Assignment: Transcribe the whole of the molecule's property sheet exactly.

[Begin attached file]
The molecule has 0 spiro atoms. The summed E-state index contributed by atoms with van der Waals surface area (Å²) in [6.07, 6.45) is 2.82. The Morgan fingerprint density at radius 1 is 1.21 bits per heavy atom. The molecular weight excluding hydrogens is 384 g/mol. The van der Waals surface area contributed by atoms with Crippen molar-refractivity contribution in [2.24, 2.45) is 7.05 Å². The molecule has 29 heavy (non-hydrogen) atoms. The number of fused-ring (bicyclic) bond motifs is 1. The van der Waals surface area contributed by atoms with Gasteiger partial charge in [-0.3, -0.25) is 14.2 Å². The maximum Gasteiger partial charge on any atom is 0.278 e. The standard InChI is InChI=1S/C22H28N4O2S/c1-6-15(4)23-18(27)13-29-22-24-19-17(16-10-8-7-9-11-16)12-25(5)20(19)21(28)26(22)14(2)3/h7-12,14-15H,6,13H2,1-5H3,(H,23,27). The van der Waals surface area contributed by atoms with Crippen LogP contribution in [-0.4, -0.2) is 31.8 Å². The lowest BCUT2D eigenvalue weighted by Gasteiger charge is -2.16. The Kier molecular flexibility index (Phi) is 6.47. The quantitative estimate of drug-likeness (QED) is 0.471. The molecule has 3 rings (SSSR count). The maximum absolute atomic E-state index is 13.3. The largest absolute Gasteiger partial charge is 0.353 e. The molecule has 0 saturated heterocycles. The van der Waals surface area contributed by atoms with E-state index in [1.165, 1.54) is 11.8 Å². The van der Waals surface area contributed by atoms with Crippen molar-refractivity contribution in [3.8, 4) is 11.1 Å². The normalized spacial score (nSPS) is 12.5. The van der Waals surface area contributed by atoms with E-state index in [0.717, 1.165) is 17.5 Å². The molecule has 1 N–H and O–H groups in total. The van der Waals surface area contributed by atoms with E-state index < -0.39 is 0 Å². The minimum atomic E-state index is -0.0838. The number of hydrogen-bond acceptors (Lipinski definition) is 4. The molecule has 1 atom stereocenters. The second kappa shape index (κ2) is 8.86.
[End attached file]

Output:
The molecule has 0 spiro atoms. The summed E-state index contributed by atoms with van der Waals surface area (Å²) in [6.07, 6.45) is 2.82. The Morgan fingerprint density at radius 1 is 1.21 bits per heavy atom. The molecular weight excluding hydrogens is 384 g/mol. The van der Waals surface area contributed by atoms with Crippen molar-refractivity contribution in [2.24, 2.45) is 7.05 Å². The molecule has 29 heavy (non-hydrogen) atoms. The number of fused-ring (bicyclic) bond motifs is 1. The van der Waals surface area contributed by atoms with Gasteiger partial charge in [-0.3, -0.25) is 14.2 Å². The maximum Gasteiger partial charge on any atom is 0.278 e. The standard InChI is InChI=1S/C22H28N4O2S/c1-6-15(4)23-18(27)13-29-22-24-19-17(16-10-8-7-9-11-16)12-25(5)20(19)21(28)26(22)14(2)3/h7-12,14-15H,6,13H2,1-5H3,(H,23,27). The van der Waals surface area contributed by atoms with Crippen LogP contribution in [-0.4, -0.2) is 31.8 Å². The lowest BCUT2D eigenvalue weighted by Gasteiger charge is -2.16. The Kier molecular flexibility index (Phi) is 6.47. The quantitative estimate of drug-likeness (QED) is 0.471. The molecule has 3 rings (SSSR count). The maximum absolute atomic E-state index is 13.3. The largest absolute Gasteiger partial charge is 0.353 e. The molecule has 0 saturated heterocycles. The van der Waals surface area contributed by atoms with E-state index in [1.165, 1.54) is 11.8 Å². The van der Waals surface area contributed by atoms with Crippen molar-refractivity contribution in [3.8, 4) is 11.1 Å². The normalized spacial score (nSPS) is 12.5. The van der Waals surface area contributed by atoms with E-state index in [0.717, 1.165) is 17.5 Å². The molecule has 1 N–H and O–H groups in total. The van der Waals surface area contributed by atoms with E-state index < -0.39 is 0 Å². The minimum atomic E-state index is -0.0838. The number of hydrogen-bond acceptors (Lipinski definition) is 4. The molecule has 1 atom stereocenters. The second kappa shape index (κ2) is 8.86.